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Agawam High School students in winter color guard run, dance and manipulate props in choregraphed routines.

Reminder Publishing photo by Mike Lydick

AGAWAM — From February to April, a special student ensemble from Agawam High School travels to gyms across New England for competitions that combine the grace of dance with the focus of gymnastics and the expressiveness of theater.

Known as color guard, it’s often called “the sport of the arts.” Students move, run and dance while using flags, mock rifles, sabers and other props to enhance choregraphed dances and routines with “show-stopping” spins.

It’s best known for performing at AHS football games with the school marching band, which provides the musical soundtrack for their routines. When football season ends, many members of “fall” color guard transition indoors for”‘winter” guard.

The co-educational, performance-centered extracurricular team has performed in regional competitions for the past seven years. Winter guard performs its routines, which also requires training in weapon work and flag tricks, without the marching band, using recorded music.

In addition to regional competitions, the 12-member winter guard ensemble puts on two free community shows at the Agawam Junior High School gym. This season, the first was in February, just before its first competition, and the second was April 4, days before its final competition of the season.

“We’re hoping these performances will attract new students who might be interested in color guard, as well as community members who are curious as to who we are and what we do,” said Stephanie Keenan, the team’s advisor.

The high school’s original winter guard was started in the late 1970s by Darcy Davis, its legendary band director.

“It was a successful competitive group into the late 1990s, but was dissolved in the early 2000s,” said Keenan, a grade 4 paraprofessional at Granger School.

Keenan restarted winter guard in 2012 after students from fall guard expressed interest in continuing to perform.

“The program started as just a drop-in club to continue learning new skills on flag, rifle and saber,” she said. “I really love color guard and I’d noticed a decline in numbers for the fall program. I wanted to revive it because I had enjoyed being in both fall guard and winter guard during my time at AHS. I wanted to see it offered to our current students.”

Keenan said she “loves bringing the joy of color guard” to students.

“It’s so gratifying to see students master a skill and gain confidence in themselves. I also love coming up with a show — from picking songs, costumes, writing choreography and watching students bring shows to life.”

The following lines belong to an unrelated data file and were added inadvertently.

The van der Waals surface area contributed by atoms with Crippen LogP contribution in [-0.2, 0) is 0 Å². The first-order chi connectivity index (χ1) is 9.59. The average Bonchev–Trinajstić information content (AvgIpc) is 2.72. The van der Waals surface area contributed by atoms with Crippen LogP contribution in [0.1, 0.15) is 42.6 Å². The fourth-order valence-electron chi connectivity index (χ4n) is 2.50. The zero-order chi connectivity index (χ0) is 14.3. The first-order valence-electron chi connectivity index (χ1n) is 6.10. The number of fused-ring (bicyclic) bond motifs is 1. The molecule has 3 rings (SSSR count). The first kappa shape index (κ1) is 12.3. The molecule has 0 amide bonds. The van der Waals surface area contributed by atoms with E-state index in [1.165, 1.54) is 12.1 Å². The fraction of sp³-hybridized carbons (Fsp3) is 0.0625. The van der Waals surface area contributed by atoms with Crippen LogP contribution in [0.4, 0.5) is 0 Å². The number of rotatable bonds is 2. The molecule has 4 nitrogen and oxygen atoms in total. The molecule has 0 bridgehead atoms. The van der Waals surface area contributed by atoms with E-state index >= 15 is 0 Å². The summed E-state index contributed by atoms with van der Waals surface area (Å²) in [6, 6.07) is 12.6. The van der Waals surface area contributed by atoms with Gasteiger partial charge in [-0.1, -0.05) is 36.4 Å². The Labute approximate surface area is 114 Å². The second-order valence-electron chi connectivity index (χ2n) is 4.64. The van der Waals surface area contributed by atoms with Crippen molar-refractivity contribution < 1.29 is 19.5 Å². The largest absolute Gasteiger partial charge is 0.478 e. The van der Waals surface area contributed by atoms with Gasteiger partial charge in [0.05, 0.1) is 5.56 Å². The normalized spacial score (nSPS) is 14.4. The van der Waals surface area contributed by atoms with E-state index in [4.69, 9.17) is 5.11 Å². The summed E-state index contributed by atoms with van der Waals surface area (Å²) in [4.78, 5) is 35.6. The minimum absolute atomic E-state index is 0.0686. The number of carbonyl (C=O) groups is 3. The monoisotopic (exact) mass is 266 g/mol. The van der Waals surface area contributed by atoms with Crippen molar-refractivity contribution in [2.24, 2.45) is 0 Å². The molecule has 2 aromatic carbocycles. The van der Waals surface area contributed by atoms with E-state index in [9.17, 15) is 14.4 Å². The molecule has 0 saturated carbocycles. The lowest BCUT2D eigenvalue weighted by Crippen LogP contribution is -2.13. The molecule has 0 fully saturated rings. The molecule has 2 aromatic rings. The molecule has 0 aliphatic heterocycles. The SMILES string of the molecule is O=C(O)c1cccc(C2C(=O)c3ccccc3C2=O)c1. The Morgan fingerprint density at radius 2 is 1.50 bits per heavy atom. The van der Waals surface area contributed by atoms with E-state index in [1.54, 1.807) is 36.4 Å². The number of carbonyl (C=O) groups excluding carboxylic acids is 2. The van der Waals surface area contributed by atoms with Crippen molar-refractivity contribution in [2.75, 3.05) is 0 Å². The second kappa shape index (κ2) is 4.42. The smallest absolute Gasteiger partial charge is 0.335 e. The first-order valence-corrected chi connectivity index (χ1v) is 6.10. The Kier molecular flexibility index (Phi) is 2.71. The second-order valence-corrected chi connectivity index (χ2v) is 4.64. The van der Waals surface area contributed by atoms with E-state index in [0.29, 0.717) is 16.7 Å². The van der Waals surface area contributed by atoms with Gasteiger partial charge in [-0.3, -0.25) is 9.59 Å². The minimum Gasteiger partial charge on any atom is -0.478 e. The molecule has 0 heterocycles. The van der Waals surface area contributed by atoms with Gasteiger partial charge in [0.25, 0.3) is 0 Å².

When winter guard students expressed interest in learning a show to perform, Keenan and the team put on its first performance at the AHS Spring Arts Festival in 2016. With the success of that show, they joined the competitive circuit.

According to Keenan, the team’s first year of competition — its first since 2001 — was very successful. At the end of the season, it was named Scholastic Novice Class champions by the New England Scholastic Band Association.

In 2018 and 2019, winter guard moved up to the next class and had successful seasons while representing Agawam and Western Massachusetts throughout New England. It returned to the state finals both years. In 2020, it achieved first place in its division in the first two competitions before the season was canceled because of the coronavirus pandemic.

 In 2022, the winter guard team returned to in-person competitions through NESBA as well as participating in virtual competitions. During the 2024 season, the group scored its highest opening score of 69.52 when debuting its show “The Flood” at the NESBA Evaluation show in February. That opening score moved the group from its beginning training class level to a more intermediate level.

“This was the first time we had moved up in class since the end of 2017. It shows how much this program has grown into something students look forward to doing each year,” said Keenan, who is working with the district’s athletic director to perform its show during halftime at next season’s basketball games.

To be part of winter guard, which practices three days a week after school at the AJHS gym, Keenan said students need a good attitude and be willing to learn.

“Some students know skills from fall guard, while others start spinning for the first time during the winter season. It does help to have a dance or music background, but it’s not required,” she said.

She said being somewhat athletic is an advantage, because of all the movement and equipment involved with the performances. To help students build up muscles and improve stamina needed for winter guard shows, a training program is available.

Winter guard offers several benefits for students — from getting them moving to promoting teamwork to learning how to work together and achieve a goal to teaching time management to promoting patience and discipline.

“Color guard can be hard to learn for some, so if you really love it, you work through the difficulties to get better. It also allows students to represent Agawam with pride all over New England,” said Keenan.

mlydick@thereminder.com | + posts